Children are so smart. I remember right at 15 months or earlier they would grab the larger slice of the mango or when we used to go for a walk my husband and I would hold baby and we would count one, two and on three lift baby and carry her for a few paces. After the first few times right on three, the legs would fold up. Math skills were already taking shape. So for baby number two we had all the experience and started early.
Whenever we narrated the story of Goldilocks and the three bears, our voices went loud for daddy bear, soft for mummy bear and squeaky for baby bear. How we loved to watch our little one’s eyes light up when we talked about ‘the big bowl’, ‘the medium-size bowl’ and ‘the little bowl’! At meal times we had, “Look mama I too have a small bowl.”
We watched the changing expressions as we spoke of, the ‘hard bed’, the ‘not so hard bed’ and the ‘soft bed’.
That was the beginning of the development of math skills. The children compare size, hardness and numbers. They learn that when there is porridge in three bowls if a fourth (Goldilocks) eats from one of these three bowls someone (baby bear) has to go hungry.
Children start learning these skills from birth. Every day we encourage our children to count:
Ready, 1one, two, three, run!
We count: Fingers and toes, the wheels on the cars, the number of sweets he/she eats.
We recognise shapes: The round clock, the small phone or the square box.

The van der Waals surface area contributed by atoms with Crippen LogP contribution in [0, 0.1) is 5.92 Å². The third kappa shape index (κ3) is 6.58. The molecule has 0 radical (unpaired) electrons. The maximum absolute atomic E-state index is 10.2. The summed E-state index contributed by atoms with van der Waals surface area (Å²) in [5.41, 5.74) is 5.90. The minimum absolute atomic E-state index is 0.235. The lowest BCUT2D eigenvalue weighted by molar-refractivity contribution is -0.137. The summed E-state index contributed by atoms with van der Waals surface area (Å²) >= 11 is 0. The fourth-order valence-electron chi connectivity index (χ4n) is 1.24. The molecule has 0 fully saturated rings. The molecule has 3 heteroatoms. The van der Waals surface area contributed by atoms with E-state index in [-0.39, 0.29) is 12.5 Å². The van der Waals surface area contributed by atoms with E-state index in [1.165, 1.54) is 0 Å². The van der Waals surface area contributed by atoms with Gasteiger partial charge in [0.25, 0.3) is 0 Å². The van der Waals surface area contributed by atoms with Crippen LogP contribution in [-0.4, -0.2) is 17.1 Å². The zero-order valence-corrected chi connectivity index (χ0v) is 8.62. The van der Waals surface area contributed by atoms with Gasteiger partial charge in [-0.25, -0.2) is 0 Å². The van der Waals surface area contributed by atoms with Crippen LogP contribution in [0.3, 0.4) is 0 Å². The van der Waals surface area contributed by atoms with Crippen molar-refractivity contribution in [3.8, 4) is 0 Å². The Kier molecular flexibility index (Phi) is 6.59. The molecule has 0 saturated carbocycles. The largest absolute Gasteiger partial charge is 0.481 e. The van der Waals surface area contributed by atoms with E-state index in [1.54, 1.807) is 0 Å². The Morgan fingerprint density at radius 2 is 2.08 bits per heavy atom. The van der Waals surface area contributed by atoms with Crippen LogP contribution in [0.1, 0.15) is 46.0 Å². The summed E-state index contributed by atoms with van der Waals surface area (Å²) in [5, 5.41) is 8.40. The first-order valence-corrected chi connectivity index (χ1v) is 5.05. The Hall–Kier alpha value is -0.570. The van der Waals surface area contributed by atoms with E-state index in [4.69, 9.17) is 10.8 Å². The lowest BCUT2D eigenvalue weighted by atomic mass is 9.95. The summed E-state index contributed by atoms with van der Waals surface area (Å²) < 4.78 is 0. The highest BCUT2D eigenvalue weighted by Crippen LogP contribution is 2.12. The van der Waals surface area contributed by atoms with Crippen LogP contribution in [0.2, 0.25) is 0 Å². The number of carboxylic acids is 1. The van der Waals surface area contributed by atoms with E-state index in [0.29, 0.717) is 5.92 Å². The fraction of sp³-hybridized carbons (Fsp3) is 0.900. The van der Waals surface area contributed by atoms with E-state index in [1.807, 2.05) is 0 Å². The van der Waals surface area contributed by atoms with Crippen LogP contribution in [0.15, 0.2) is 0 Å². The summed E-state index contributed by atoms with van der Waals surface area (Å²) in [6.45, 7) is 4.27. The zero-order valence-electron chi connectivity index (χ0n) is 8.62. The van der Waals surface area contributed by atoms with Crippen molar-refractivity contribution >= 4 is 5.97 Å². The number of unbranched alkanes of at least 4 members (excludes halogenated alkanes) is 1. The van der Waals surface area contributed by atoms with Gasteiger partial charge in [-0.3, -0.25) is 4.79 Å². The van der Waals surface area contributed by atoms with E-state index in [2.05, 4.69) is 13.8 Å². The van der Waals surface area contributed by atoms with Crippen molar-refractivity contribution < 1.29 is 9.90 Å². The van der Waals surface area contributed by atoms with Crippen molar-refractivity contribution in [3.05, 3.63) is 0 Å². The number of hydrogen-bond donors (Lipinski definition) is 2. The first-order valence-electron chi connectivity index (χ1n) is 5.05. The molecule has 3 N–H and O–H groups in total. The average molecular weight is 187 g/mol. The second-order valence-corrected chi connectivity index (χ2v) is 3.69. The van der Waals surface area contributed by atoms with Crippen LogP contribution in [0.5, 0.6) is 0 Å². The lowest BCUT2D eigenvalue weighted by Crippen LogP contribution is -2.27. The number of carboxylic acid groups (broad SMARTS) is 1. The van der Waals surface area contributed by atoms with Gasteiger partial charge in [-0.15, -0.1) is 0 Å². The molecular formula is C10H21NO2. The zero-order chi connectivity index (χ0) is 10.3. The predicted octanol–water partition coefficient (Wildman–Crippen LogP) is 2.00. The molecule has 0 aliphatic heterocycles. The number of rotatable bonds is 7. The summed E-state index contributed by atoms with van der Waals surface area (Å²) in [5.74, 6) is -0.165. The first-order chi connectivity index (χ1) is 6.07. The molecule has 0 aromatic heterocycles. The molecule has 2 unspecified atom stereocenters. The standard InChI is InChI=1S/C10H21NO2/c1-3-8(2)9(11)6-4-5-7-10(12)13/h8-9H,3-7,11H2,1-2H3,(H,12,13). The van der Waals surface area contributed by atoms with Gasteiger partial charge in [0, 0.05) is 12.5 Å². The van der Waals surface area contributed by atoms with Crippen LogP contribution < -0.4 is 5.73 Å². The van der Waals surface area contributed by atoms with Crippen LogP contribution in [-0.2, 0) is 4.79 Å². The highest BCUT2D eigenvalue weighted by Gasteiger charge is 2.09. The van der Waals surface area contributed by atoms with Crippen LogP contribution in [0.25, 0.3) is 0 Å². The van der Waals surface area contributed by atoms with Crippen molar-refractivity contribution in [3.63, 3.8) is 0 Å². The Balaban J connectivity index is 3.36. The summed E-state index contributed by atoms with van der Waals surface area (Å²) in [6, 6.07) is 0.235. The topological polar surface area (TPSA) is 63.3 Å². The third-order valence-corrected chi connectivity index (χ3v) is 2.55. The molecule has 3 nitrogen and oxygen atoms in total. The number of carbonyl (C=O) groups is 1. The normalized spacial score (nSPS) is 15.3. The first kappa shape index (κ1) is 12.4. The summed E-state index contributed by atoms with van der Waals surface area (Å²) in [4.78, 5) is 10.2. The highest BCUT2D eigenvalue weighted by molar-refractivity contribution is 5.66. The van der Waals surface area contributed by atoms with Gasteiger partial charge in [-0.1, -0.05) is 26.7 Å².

Now that your child is about three introduce new terms in his/her vocabulary. Let your child understand these terms through simple activities, songs and stories.
Use size words: Like big, small and medium when sorting clothes or socks or shoes.
Big and small (size): The watermelon is big, the apple is small (don’t use bigger or smaller just yet). Arrange toys in a line from big to small.
High and low (height): Stand on your toes reach up high, bend down low touch your toes.
Fast and slow (speed): How fast the dog runs, how slow the tortoise goes.
Close and far (distance): Give me the toy that is close to you, point to the car that is far away.
Before and after (order): Before you eat wash your hands, wipe your hands on the towel after you wash them.
Make them part of your vocabulary and play games. Encourage your little one to use these words by asking leading questions.
Which mug do you want the big one or the small one?
Do you want the flower that is high up on the tree or the one that is low near the ground?
Group things together:Like toys with wheels and toys without wheels or fruits that are red and those that are not or your toys and your brother’s toys
Use words to describe spatial concepts: Jump over the blue mat, hide under the bed, stand next to your brother, pour water into the cup, keep your muddy shoes out of the house.
Addition: Add two more bits of mango for you.
Subtraction: Give papa a few of your blocks to play with.
Division: Make equal shares of the mango slices.
Make counting part of your child’s everyday life. Count the trees, the shops, the birds
Encourage your child to describe what he/she sees in math terms. Point out things that come in a series: First is Kadam Auntie’s house, then the Naik’s, next the Pinto’s and then ours.
Count the steps from one door or gate to the next.
Use a growth chart to mark your child’s growth.
Involve your child in cooking, measuring in teaspoons and cups, stirring and adding.
Pouring water into bottles seeing which has less and which has more.
Laying the table: One plate for baby, one plate for sister, one plate for grandpa, one plate for mummy and one plate for papa. Purposely place one plate or spoon less or more so your little one recognises this.
Another fun activity can be sorting GEMS in bowls according to colour.
Phew you must be buzzing with ideas by now and ready to start.
(Writer is a volunteer in local schools and
a trustee with Sethu)